Types of Padding in Football Helmets
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An increased popularity -- at all levels -- in football caused an increase in player injuries, including fatalities. To address player safety, the National Operating Committee on Standards for Athletic Equipment. known as NOCSAE, began in 1969. Part of the NOSCSAE’s focus was on testing and regulating helmet padding. This resulted in padding placement inside football helmets and on the type of padding used at each location.
Your helmet is a combination of components designed to work together in protecting you while playing football. Although it might not seem like padding, a helmet’s hard, polycarbonate shell is the external padding that provides immediate protection against any hard objects you might encounter on the field. Attached to the shell is stiff expanded foam that cushions the entirety of your head. Throughout the expanded foam is additional padding of different stiffness. All this protection hides under a comfortable foam liner. Other components include a face mask, and in some helmets, an inner air liner.
Expanded Polypropylene Foam
The largest section of helmet padding is stiff polypropylene foam that nearly covers the entire internal surface of the helmet. Its main role is to absorb impacts and provide general protection. Throughout this protective layer sits additional protection strategically placed at points shown to receive harder impacts. To ensure this additional padding remains in place, the polypropylene layer is removed to provide a socket for the additional padding to sit without interfering with your comfort.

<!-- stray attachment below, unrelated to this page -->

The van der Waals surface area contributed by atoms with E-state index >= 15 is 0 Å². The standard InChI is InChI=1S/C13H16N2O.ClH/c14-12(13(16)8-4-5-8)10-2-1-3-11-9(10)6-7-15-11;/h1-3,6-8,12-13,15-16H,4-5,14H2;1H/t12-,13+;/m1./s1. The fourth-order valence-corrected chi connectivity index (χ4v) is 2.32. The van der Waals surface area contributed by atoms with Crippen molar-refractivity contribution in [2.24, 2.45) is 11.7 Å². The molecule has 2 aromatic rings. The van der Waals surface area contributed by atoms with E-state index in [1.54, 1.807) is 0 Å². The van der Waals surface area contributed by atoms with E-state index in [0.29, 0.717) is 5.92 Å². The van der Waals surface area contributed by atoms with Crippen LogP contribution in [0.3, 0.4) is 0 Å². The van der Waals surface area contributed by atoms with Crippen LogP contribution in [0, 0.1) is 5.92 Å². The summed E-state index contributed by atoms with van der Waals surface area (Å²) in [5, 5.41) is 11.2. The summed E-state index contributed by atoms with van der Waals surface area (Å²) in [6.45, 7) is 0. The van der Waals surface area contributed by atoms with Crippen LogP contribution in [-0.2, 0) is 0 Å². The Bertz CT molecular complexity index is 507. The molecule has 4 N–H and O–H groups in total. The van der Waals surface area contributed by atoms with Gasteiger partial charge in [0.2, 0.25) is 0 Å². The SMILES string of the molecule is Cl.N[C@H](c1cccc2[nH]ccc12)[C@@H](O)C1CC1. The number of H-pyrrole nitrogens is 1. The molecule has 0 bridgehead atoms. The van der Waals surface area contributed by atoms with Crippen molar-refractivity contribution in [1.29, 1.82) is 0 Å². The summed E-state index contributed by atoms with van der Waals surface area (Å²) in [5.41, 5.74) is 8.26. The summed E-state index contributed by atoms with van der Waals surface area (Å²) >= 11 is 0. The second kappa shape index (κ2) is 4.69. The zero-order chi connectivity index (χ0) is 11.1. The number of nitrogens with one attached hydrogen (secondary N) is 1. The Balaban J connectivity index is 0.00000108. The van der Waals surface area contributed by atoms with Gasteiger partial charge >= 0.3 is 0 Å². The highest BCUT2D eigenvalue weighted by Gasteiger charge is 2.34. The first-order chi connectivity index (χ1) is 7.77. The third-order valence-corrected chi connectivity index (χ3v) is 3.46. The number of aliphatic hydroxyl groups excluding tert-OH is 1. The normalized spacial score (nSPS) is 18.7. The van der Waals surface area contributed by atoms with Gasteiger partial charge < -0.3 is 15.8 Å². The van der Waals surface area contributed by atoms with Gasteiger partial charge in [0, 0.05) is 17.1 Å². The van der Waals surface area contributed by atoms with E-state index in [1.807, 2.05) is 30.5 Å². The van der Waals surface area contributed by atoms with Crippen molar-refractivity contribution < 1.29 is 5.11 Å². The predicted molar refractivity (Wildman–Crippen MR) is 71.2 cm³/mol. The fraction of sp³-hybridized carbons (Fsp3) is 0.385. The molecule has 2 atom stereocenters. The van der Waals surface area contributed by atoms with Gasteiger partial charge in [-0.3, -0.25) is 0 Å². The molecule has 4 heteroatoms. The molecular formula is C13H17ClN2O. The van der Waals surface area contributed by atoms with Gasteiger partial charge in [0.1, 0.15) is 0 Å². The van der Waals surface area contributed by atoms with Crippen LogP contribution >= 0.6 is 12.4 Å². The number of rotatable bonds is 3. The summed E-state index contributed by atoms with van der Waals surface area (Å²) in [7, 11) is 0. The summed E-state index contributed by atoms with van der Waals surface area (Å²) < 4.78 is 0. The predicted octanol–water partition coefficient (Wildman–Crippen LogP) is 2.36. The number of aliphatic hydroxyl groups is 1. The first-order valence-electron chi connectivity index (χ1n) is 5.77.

Vinyl Nitryl Foam
Because most tackles and blocks result in a head-down position, extra protection is require at the top of the helmet. In this location, the extremely stiff vinyl nitryl foam is placed to increase your protection against the impact of your head colliding with another football player. Its increased density gives you the greatest protection of head-on impacts.
Along your forehead and lower jaws sits softer foam that provides protection without the stiffness associated with vinyl nitryl and polypropylene foams. Because this area of the helmet receives less impact, it does not require the strength of the other two foam types. Remember, this foam does not protect you from hits that twist your head from side to side.
Certain types of football helmets have an adjustable air bladder designed to provide an additional layer of padding while increasing your comfort and the fit of the helmet to your head. An inflation port -- located at the back of the helmet -- always you to add or remove air from the bladder. This allows you to tailor the fit of your helmet.
Lynda Schwartz is a fitness professional who began writing in 2004. She has contributed to "Women's Day" and "Good Housekeeping" magazines, as well as covered fitness and well-being for online publications. Schwartz holds a bachelor's degree in exercise science and health promotion.